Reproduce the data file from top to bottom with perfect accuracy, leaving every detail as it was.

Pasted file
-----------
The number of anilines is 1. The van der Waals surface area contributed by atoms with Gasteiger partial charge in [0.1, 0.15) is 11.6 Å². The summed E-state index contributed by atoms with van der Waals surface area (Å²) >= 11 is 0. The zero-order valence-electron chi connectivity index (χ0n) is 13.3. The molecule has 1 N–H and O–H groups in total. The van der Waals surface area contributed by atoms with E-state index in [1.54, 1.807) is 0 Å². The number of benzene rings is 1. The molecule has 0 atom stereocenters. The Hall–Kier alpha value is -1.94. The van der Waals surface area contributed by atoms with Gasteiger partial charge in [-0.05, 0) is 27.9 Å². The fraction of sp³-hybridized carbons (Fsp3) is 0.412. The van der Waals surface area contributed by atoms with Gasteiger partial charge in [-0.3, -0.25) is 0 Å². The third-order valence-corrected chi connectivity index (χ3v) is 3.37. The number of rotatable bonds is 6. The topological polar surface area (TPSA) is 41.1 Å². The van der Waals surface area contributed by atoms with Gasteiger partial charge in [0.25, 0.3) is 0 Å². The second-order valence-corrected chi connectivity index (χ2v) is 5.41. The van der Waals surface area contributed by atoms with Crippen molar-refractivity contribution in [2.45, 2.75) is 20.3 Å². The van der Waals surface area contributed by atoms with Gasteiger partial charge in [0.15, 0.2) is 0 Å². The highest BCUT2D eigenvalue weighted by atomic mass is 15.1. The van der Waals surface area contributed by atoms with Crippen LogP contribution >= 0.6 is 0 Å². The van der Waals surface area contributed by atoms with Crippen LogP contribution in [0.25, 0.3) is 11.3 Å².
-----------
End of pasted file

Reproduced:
The number of anilines is 1. The van der Waals surface area contributed by atoms with Gasteiger partial charge in [0.1, 0.15) is 11.6 Å². The summed E-state index contributed by atoms with van der Waals surface area (Å²) >= 11 is 0. The zero-order valence-electron chi connectivity index (χ0n) is 13.3. The molecule has 1 N–H and O–H groups in total. The van der Waals surface area contributed by atoms with E-state index in [1.54, 1.807) is 0 Å². The number of benzene rings is 1. The molecule has 0 atom stereocenters. The Hall–Kier alpha value is -1.94. The van der Waals surface area contributed by atoms with Gasteiger partial charge in [-0.05, 0) is 27.9 Å². The fraction of sp³-hybridized carbons (Fsp3) is 0.412. The van der Waals surface area contributed by atoms with Gasteiger partial charge in [-0.3, -0.25) is 0 Å². The third-order valence-corrected chi connectivity index (χ3v) is 3.37. The number of rotatable bonds is 6. The topological polar surface area (TPSA) is 41.1 Å². The van der Waals surface area contributed by atoms with Gasteiger partial charge in [0.25, 0.3) is 0 Å². The second-order valence-corrected chi connectivity index (χ2v) is 5.41. The van der Waals surface area contributed by atoms with Crippen molar-refractivity contribution in [2.45, 2.75) is 20.3 Å². The van der Waals surface area contributed by atoms with Gasteiger partial charge in [0.15, 0.2) is 0 Å². The highest BCUT2D eigenvalue weighted by atomic mass is 15.1. The van der Waals surface area contributed by atoms with Crippen LogP contribution >= 0.6 is 0 Å². The van der Waals surface area contributed by atoms with Crippen LogP contribution in [0.25, 0.3) is 11.3 Å².